4. I had a feeling that one of Adobe or Macromedia’s packages had matured in a manner similar to what I’ve been talking about, but I had completely forgotten about Fireworks. I’ll try and get my hands on a copy and give it a try, thanks, Jonathan and Judi.

    Stephane, I’ll have a look at Freeway, though it seems not quite as precise as I’m accustomed to in Photoshop. I was familiar with Westciv’s Style Master, but not Layout Master — because it looks like a Windows only app, right? That kind of rules it out for me.

  5. I’ve recently mentioned something similar to a colleague. I wish that Photoshop would integrate with a HTML rendering engine in their next version (maybe Firefox for Windows, WebKit for Mac) so that I won’t have to “fake” HTML text elements when comping. Being able to apply CSS-style formatting wouldn’t hurt either (that is, objects could use the CSS box-model).

  6. We’ve switched our whole print design departments to InDesign — if anyone is a print designer, they know that Quark is the IE for print design. They didn’t update their program for over five years because of their dominance in the market — InDesign comes along, and by the time it matured to CS, it does some fantastic things Quark should have done long ago.

    That being said, I haven’t tried GoLive (built off Opera’s browser engine), but I would imagine it has similarities. Remember, you can also export your InDesign layouts as XML data for database work:), or export some SVG graphics, same as illustrator

    Quark has web features but 1) they suck 2) can only do one page at a time 3)code is horrendous

    I’ve done a little in Fireworks, and I think it’s compression is better, and that it can handle 32bit PNG’s; but I was a print designer first, so I’m comfortable in photoshop — it takes me next to nothing to build it — then I trim everything out in photoshop and save for web – I find that faster and much more controlled than imageready now adays.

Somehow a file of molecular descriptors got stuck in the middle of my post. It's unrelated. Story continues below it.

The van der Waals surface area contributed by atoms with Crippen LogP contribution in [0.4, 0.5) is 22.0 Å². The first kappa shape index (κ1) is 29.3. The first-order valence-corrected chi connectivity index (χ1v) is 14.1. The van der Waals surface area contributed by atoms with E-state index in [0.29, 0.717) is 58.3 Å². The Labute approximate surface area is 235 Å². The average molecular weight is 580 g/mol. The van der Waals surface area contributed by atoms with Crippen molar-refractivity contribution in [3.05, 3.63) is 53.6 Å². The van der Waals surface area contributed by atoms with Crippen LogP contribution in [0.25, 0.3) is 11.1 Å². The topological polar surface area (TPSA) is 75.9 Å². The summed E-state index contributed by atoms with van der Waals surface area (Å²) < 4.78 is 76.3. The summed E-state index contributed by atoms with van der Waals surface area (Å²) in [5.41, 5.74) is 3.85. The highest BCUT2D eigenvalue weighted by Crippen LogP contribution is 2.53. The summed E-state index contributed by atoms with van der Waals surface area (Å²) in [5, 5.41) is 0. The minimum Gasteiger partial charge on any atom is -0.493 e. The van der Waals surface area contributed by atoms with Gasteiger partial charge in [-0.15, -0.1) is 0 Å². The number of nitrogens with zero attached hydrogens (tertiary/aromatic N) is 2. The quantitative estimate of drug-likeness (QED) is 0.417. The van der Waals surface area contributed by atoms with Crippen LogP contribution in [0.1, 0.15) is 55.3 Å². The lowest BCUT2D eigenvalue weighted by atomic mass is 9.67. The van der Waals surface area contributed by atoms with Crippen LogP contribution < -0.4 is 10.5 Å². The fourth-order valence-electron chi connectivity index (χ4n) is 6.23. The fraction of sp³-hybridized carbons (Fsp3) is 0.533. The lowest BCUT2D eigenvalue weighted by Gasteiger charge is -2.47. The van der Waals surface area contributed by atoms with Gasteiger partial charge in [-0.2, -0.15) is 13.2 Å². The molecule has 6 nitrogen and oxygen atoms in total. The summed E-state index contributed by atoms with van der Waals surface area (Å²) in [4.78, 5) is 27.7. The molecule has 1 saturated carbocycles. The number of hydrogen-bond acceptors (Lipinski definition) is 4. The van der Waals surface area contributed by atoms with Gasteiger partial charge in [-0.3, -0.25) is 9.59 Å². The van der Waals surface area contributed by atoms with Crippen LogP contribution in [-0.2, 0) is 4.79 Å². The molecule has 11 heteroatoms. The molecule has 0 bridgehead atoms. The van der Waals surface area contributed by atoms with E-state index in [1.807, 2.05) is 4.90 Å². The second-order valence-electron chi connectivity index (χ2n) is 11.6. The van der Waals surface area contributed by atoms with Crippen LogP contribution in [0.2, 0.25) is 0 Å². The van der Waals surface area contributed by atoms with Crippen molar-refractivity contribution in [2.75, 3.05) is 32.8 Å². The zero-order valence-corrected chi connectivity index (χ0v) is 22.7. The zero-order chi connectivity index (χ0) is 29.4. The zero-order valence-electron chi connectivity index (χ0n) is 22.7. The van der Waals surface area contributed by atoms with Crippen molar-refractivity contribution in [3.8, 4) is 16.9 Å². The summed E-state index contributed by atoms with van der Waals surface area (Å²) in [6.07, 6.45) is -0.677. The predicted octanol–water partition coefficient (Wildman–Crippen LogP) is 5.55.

But, back to InDesign, alot of the big fortune companies have switched to it, so I see that as becoming a great application that challenged Quark’s lame and stagnant monopoly. If only we can get Firefox to do the same in the other industry:)

  7. It’s unfortunate that there isn’t one app (or even two, for that matter) which works well for all comps. I also use InDesign from time to time, as it works with text and text blocks and styles much more easily than, say Illustrator or Photoshop.

    GoLive, btw, is an excellent comping tool, especially because it creates a comp which can more or less work in a webbrowser and allows you to very quickly prototype several site architectures and apply design elements to various components/sections of a site.

    My last project, a fairly complex web-based MMI, had me in OmniGraffle. It’s probably not mature enough yet to consider it a viable web-comping tool (its lack of pixels as a unit is perhaps a dead giveaway, although points work just as effectively), but it handled the task quite well (albeit a bit clumsily…the finished comp has over 800 elements).

    I agree with you for the most part, though, Khoi. Page layout programs are the best way I’ve found to visualize multiple designs quickly.